We calibrated the fluxes of our reference stars with the 2MASS PSC (Skrutskie et al. 2006) fluxes for the JHK bands. For the zY bands, we used a database containing model spectra of main sequence stars (kindly provided by R. van Boekel, priv. com.). For each reference star, we determined the best fit spectrum to the BVJHK fluxes as listed by SIMBAD and calculated the zY photometry from that spectrum. The flux ratios between the reference stars were found to be temporally stable for each filter, with resulting photometric errors of ~0.005−0.03 mag (dominated by spatial variations of the point spread function (PSF)). For the nuclear flux calibration of NGC 4151, a conversion factor for each epoch and filter was calculated, using the mean of the corresponding calibration factors of the reference stars. To avoid host galaxy contributions, we then extracted the nuclear flux of NGC 4151 by performing a PSF-bulge-disk decomposition with GALFIT (Peng et al. 2002), with statistical errors of ~0.01 mag.

In order to correct for emission line contributions in our data, we obtained a NIR spectrum of NGC 4151 on 2010 February 26 (LXD2.1, 2−5 μm, slit size 0.3′′, slit angle 191°) and February 27 (SXD, 0.8−2.5 μm, slit size 0.3′′, slit angle 188°), in parallel with the 2010 February photometry, using the SpeX spectrograph (Rayner et al. 2003) at the NASA Infrared Telescope Facility (IRTF), a 3 m telescope on Mauna Kea, Hawai’i. Conditions were clear and the seeing was ~0.6′′−0.7′′. The observations of NGC 4151 were followed by observations of an A0V star, used as a telluric and flux standard. The data were reduced using the IRTF software package Spextool (Cushing et al. 2004), and calibrated as described in Vacca et al. (2003). The SXD and LXD2.1 spectra were then combined to produce a final spectrum covering 0.8−5 μm. Our 2010 February relative photometry between the different passbands is in excellent agreement with the synthetic photometry derived from the IRTF spectrum (see Fig. 1). For each filter, we applied a correction factor to our data (8% in zY, 15% in J, 2% in HK), given by the ratio of the 2010 February photometry to the continuum flux level at the respective effective wavelength, to remove the emission line contributions. We use these photometric measurements throughout this Letter.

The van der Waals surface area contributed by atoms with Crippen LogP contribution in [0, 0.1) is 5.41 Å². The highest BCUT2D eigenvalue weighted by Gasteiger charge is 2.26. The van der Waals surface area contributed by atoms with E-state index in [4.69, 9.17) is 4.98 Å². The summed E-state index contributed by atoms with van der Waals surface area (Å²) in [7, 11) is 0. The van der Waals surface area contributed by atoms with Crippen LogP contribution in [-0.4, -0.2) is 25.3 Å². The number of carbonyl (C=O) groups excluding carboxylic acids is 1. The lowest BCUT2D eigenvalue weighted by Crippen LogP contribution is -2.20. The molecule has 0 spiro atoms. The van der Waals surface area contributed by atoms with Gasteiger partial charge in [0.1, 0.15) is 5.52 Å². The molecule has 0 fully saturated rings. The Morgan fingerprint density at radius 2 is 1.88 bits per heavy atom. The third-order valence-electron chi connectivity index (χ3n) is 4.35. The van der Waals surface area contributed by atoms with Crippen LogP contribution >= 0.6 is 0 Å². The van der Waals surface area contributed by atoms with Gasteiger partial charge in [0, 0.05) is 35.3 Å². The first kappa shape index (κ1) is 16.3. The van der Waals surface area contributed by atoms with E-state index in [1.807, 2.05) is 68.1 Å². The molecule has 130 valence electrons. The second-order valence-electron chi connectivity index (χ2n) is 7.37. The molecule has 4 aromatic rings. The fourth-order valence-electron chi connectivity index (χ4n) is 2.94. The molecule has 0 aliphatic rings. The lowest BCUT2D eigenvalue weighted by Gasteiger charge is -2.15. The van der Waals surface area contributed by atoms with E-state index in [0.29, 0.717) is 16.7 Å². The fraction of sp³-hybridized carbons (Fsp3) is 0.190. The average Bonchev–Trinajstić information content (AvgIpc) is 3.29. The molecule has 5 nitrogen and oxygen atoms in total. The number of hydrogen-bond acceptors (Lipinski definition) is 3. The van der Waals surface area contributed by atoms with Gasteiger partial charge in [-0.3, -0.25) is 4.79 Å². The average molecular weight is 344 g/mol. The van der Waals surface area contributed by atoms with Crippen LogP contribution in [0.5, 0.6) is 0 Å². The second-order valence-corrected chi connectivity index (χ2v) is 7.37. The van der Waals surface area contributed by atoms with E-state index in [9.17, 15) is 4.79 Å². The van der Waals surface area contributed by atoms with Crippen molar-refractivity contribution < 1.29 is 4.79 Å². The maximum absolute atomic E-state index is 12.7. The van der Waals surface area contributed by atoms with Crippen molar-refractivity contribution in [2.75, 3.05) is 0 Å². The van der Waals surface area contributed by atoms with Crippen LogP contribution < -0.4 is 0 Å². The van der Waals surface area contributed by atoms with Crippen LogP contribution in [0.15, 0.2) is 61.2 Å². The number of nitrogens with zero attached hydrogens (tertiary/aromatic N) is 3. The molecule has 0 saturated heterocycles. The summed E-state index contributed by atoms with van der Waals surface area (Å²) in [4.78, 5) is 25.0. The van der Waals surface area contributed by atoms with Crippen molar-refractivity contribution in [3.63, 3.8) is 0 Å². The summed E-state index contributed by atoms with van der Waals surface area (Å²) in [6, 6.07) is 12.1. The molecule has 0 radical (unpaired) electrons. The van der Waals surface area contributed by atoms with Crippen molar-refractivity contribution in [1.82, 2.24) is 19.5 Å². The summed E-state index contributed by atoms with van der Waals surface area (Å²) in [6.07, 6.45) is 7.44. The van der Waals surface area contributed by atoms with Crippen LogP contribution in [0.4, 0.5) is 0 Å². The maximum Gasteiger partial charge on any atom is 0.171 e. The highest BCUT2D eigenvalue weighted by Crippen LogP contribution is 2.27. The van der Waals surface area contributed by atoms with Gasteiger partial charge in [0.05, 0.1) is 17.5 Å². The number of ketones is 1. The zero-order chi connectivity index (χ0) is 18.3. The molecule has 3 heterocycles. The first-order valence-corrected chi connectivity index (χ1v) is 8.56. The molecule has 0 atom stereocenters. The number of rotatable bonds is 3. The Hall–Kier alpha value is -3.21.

thumbnail Fig. 1

Our 2010 February (MJD 55 252) photometry and the IRTF spectrum of NGC 4151. Vertical lines mark the zYJHK filter widths.

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3. Methods

The circumnuclear dust absorbs the AD radiation and re-emits it in the infrared. Dust at a radial distance Rdust from the AD responds to variations in the incident flux with a characteristic lag time τ = Rdust/c, where c is the speed of light. The dust emission can be approximated by the blackbody function (1)and is thus determined by the dust blackbody temperature T and the solid angle Ω that the emitting dust clouds subtend on the sky, as seen from Earth. This solid angle is directly proportional to the emitting blackbody surface area.

By monitoring the hot dust signal as it responds to the AD signal, we determine the reverberation lag time and the evolution of the hot dust temperature and emitting surface, to measure the radial dust distribution and to infer whether or not the hot dust is close to sublimation. We note that the dust sublimation temperature depends on the assumed dust species, composition and grain sizes, all of which might change significantly with distance from the source. Without detailed knowledge of these dust properties, it is not possible to determine if the innermost dust is close to sublimation from measuring the dust temperature in one single epoch. Monitoring the temperature for an extended period allows us to draw more reliable conclusions about the immediate dust state, since, following increasing AD emission, we are then able to discriminate between a constant temperature (in case of sublimation) and rising temperatures (no sublimation).